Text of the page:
Upon the Apex
Dome of Doom
To celebrate the release of Rah Zen’s sophomore album, Upon The Apex, and the rich culture of music he is bringing to the world, PulpLab is presenting an exclusive interview with the Boston artist about his new album and the voyage that brought its finality. Order a limited edition tape of Upon The Apex from Dome of Doom via Bandcamp and stream the album’s single second “New Beginnings feat. Kadeem” during the read.
Boston’s Rah Zen has added a unique blend of hip-hop to the region, dedicating himself to a path that has seen a level of fruition only the pure at heart can achieve. Collecting like-minded artists under the roof known as Nightworks and releasing original music with Los Angeles-based label Dome of Doom, Rah Zen is carrying the torch for raw and unfiltered hip-hop from Boston. Upon The Apex is his new work, created while traveling through the deserts of Arizona, the cities and landscapes of Israel, and a cross-country road trip from Boston to Los Angeles. A sonic journal of music that encompasses the growth he made during the trip as an artist and human being. Recordings began in 2017 during a series of travels, months before the release of his debut album for Dome of Doom, Midnight Satori.
Upon The Apex has a classic hip-hop feel in some respects and a futuristic motion in others. The drum breaks are heavy and weighted in presence, with the bass always crushing into the low end with grit. Samples are also a defining element, slicing in film interludes, vocal chops, instrument loops, and more. The album cover was shot in New Mexico at the White Sands National Monument, capturing Rah Zen in the spacious setting during his travels along the United States’ southern region. From west to east coast influences, the rawness of the music across Upon The Apex always stays front and center, banging out of the speakers with influences as wide-ranging as Pete Rock, RZA, J Dilla, Hi-Tek, El-P, Madlib, Dibia$e, and Ras G.
Before presenting himself to the public as Rah Zen and reaching a road of success with his music, Jacob Gilman was absorbing himself heavily into ’80s and ’90s era hip-hop during high school, already freestyling and creating mixes with vinyl by the age of fourteen. It was with these critical years of creative expansion that his identity would form as an artist and a desire to change the landscape of music around him began. From cyphers as a teenager to performing a beat set at Low End Theory offshoot Beat Cinema, Rah Zen has always kept his intentions and presentation at a grounded level, building on a loved sound rather than chasing trending sub-genres. He is an artist built for the preservation of pure music within a hectic and transitional phase in the industry.
PulpLab: Hi Rah. To start, we would like to know more about your background as an artist and what paths you walked with music before making records?
Rah Zen: I date my origin as a hip-hop artist to three specific first time listening experiences that all stemmed from trips to UGHH’s former Boston storefront: hearing Pete Rock “Take the D Train”, El-P “Dr. Hellno and the Praying Mantis” and Quasimoto “Come on Feet” and “Put a Curse on You” – Pete was like, you can do this with grooves, El-P was like you can be grimey and raw as hell, and Quasimoto was like there’s no limit to your imagination. That was all when I was fourteen in my basement, freestyling and mixing vinyl records with my friends in our free time. I was an athlete, and it took up a lot of my time, but I’d also go on the couch, shut the lights off and listen to Bjork and Radiohead. Emotional music like that, my family history with jazz and classic rock, combined with my enthusiasm for artists like J Dilla, Madlib, and Flylo, was what formulated my taste. I was a studious listener of the artists I was fans of and enjoyed learning about their lives, so I credit that period of self-education as the reason I eventually felt capable to begin making beats on an MPC 500 in 2010. Since then, my life has gone through a lot of ups and downs, as life does, but making beats has remained a constant. I had some bad experiences with substances, and mental health, so a lot of my music is inspired by pulling through to the other side of those trials and tribulation. There are certain things I experienced that words can never fully express, so music provides me with a medium to channel those intangible parts of my saga and identity. Around 2011, I became interested in Zen Buddhist teachings, but I was raised Jewish and still identify as such, so the name Rah Zen is a combination of the ideology I was raised with, the ToRah, and Zen. It describes my sound. It’s raw, but soulful – intense, and peaceful – rough and clean at the same time – aiming to embody duality through sound.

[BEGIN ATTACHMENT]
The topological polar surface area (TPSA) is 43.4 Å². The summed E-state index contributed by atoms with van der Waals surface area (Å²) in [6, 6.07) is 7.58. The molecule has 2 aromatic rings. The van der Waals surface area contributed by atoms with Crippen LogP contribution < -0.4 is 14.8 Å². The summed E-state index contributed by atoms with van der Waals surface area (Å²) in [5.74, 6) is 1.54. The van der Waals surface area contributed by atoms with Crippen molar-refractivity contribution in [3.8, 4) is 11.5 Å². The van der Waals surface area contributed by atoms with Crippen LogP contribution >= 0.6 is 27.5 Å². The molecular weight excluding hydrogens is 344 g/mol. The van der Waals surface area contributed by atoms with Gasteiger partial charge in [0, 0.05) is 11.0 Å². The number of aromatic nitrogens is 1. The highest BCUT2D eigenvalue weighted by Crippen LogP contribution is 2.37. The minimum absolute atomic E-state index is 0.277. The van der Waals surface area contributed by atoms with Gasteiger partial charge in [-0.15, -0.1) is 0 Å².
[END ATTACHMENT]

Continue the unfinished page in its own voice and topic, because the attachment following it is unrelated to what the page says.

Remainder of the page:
PulpLab: What led you to selecting the title Upon The Apex?
Rah Zen: When I listened back to the album, and thought about my experiences that inspired the beats on it, they were really moments of heightened connection with my life force, paired with a sense of purpose amidst adventure and the unknown. The sounds on Upon the Apex give me that feeling of elevation when the power in your breath is visceral and your energy is full. Everything seems possible and at your fingertips. It’s walking on the highest point, living the most alive you can be, seizing the shit that’s meant for you. To me, that’s what it means to be Upon the Apex.
PulpLab: The aesthetic of your beats on this album are a lot more east coast influenced and pull from a more soulful and less trap-influenced form. What planted the seeds that led you to this world? Is there a particular set of albums or any producers that come to mind when you think of the influenced behind the beats?